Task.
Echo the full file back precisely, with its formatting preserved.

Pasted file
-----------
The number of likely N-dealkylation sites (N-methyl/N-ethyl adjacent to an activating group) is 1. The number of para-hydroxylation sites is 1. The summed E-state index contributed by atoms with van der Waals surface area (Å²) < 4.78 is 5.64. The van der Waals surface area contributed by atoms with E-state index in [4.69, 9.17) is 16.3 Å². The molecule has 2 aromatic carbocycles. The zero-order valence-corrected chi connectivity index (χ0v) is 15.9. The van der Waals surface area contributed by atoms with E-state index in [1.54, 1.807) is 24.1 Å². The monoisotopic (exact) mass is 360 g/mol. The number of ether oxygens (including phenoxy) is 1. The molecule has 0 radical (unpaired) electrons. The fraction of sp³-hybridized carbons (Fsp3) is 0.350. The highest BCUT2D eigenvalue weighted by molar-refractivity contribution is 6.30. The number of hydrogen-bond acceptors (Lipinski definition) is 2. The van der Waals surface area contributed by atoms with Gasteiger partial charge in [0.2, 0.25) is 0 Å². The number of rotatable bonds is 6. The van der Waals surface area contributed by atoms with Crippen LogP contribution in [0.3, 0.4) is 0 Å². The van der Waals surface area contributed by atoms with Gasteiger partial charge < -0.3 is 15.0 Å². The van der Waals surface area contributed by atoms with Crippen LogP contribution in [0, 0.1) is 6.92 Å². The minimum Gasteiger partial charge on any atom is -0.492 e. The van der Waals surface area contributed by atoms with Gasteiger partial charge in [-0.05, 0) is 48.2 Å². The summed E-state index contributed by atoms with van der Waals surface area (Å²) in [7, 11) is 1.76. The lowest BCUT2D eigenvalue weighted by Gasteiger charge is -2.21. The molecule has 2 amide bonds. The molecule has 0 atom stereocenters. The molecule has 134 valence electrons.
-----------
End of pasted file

The number of likely N-dealkylation sites (N-methyl/N-ethyl adjacent to an activating group) is 1. The number of para-hydroxylation sites is 1. The summed E-state index contributed by atoms with van der Waals surface area (Å²) < 4.78 is 5.64. The van der Waals surface area contributed by atoms with E-state index in [4.69, 9.17) is 16.3 Å². The molecule has 2 aromatic carbocycles. The zero-order valence-corrected chi connectivity index (χ0v) is 15.9. The van der Waals surface area contributed by atoms with E-state index in [1.54, 1.807) is 24.1 Å². The monoisotopic (exact) mass is 360 g/mol. The number of ether oxygens (including phenoxy) is 1. The molecule has 0 radical (unpaired) electrons. The fraction of sp³-hybridized carbons (Fsp3) is 0.350. The highest BCUT2D eigenvalue weighted by molar-refractivity contribution is 6.30. The number of hydrogen-bond acceptors (Lipinski definition) is 2. The van der Waals surface area contributed by atoms with Gasteiger partial charge in [0.2, 0.25) is 0 Å². The number of rotatable bonds is 6. The van der Waals surface area contributed by atoms with Crippen LogP contribution in [0.3, 0.4) is 0 Å². The van der Waals surface area contributed by atoms with Gasteiger partial charge < -0.3 is 15.0 Å². The van der Waals surface area contributed by atoms with Crippen LogP contribution in [0, 0.1) is 6.92 Å². The minimum Gasteiger partial charge on any atom is -0.492 e. The van der Waals surface area contributed by atoms with Gasteiger partial charge in [-0.05, 0) is 48.2 Å². The summed E-state index contributed by atoms with van der Waals surface area (Å²) in [7, 11) is 1.76. The lowest BCUT2D eigenvalue weighted by Gasteiger charge is -2.21. The molecule has 2 amide bonds. The molecule has 0 atom stereocenters. The molecule has 134 valence electrons.